Colchester in the later 1600s is a fun place to live. Keren makes friends with her girl cousins, she is praised for her impeccable housewifery (only a man could think that a girl growing up running her father’s house would need extra lessons), she goes to weddings, and she can shop. She’s already fallen in love, and fallen out of it again when she realises that the man is simply unworthy, and also that he loves a married lady. She put a stop to this unworthy man’s designs on the beautiful but long-suffering Lady Belton, who has been kind to Keren, by switching the love potion that her father would have supplied for a harmless bottle of coloured water. She has an easy friendship with Zachary Ward, a highly skilled glass-blower and lab technician whom her father values, but she doesn’t realise that Zachary is the prodigal son of Wythes Hall, with a wicked stepmother determined to do him out of his legal rights to the estate. Keren has a suspicion about her father’s long absences, and wonders where he has sent the last glass phial of the mysterious Ultio, which is usually kept out of danger and harm’s way on a high shelf. Dr Ashe had been very concerned when the other Ultio bottles fell off the shelf in an explosion. He wouldn’t let Keren or Zachary touch any of the glass except with tongs, and made them burn everything that had come into contact with it. Keren doesn’t know the terrible death of her mother in far-off Flanders, nor does she realise how long her father has waited to take his revenge. When Sir James Belton returns in a bad temper from his mission to Flanders, he reports that his opportunity to gain glory by taking the town for King Charles by force was thwarted by an unexpected outbreak of the plague, just after he got there. It’s probably much safer for Keren if she stays in Colchester, but in Colchester there are religious rivalries breeding trouble too.
Tobiah seems to be the head preacher for all the Dissenting sects, those troublesome Protestants who broke with the Church of England and insist on splitting theological hairs in defining their own religious beliefs, until there are almost more sects than believers. When Tobiah is out of town, Samuel Calderbeck sneaks back in, an ignorant man with a mania about demonic possession and witchcraft. When Betsy goes to London to see her married daughter and the new grandchild, her fussy husband installs his sister, Rachel Shipp, in the house to keep an eye on the maids. Rachel is a Calderbeck enthusiast, and very strong on the girls attending all possible religious services. At one, Keren forgets to kneel down for prayers, because her mind is elsewhere, so after a stern interrogation by Calderbeck and Rachel, it is suspected that she must be possessed. This is not a good time for Keren to be under suspicion of witchcraft, because her sneaky cousin Kate already has a downer on her. Keren can see easily through Kate’s hypochondrical ways, and Kate is very good at being devout when it will do her good. Keren has also been making lapis lazuli, a straightforward alchemical experiment that she has never managed to work accurately before, so when this too is discovered (it was a present for her nice cousin Betty) she is sent straight to her room and locked in, awaiting judgement in the morning.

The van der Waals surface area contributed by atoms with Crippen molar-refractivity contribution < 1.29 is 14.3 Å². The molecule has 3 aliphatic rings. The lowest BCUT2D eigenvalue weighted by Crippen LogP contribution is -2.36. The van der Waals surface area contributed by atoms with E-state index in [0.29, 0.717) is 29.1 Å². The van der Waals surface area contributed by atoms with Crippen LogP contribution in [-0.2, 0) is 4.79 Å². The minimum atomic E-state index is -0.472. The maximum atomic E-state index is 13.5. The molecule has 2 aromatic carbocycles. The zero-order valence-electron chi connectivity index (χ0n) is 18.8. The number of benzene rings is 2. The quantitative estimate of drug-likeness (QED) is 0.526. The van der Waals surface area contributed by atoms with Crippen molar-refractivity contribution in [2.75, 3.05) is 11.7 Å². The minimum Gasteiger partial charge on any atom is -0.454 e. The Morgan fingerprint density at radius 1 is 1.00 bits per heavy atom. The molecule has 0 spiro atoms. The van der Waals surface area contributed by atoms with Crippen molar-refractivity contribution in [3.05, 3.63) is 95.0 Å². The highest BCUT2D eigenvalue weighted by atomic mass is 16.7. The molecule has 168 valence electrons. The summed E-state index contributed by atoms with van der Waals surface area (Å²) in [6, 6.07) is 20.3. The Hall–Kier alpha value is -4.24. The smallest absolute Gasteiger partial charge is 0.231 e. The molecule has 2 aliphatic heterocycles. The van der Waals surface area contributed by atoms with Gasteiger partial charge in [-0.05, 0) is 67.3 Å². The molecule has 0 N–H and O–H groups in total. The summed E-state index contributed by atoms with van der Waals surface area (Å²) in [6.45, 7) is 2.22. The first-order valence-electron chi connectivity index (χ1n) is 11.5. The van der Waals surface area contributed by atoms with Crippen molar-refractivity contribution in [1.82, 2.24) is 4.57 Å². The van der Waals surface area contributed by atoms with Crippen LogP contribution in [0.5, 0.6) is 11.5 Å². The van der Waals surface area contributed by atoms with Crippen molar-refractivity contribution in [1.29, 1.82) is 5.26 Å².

Naturally, she gets out. What happens to her, and to Zachery’s claim on his father’s estate, and to Tobiah when he is miscalled a drunken vagabond, and to Dr Ashe’s secret journey, and the discovery of the missing will, will all be yours to discover when you read the book. I do hope you can find a copy.
Keren of Lowbole is a fine example of a historical novel untainted by modern preoccupations, language or style. I don’t think Silberrad uses any words that would not have been used in the seventeenth century, no do her characters do things that are out of period: that’s something that many modern historical novelists would do well to learn from. The narration is calm and restrained, the plot is meticulously structured, and the main characters are instantly memorable, and are consistent to the end. Keren is not an anachronistic feminist but she is a gypsy in her independence and cleverness with objects and natural creatures. It’s a timeless novel that could have been written at any time in the past hundred years, and deserves to be much better known.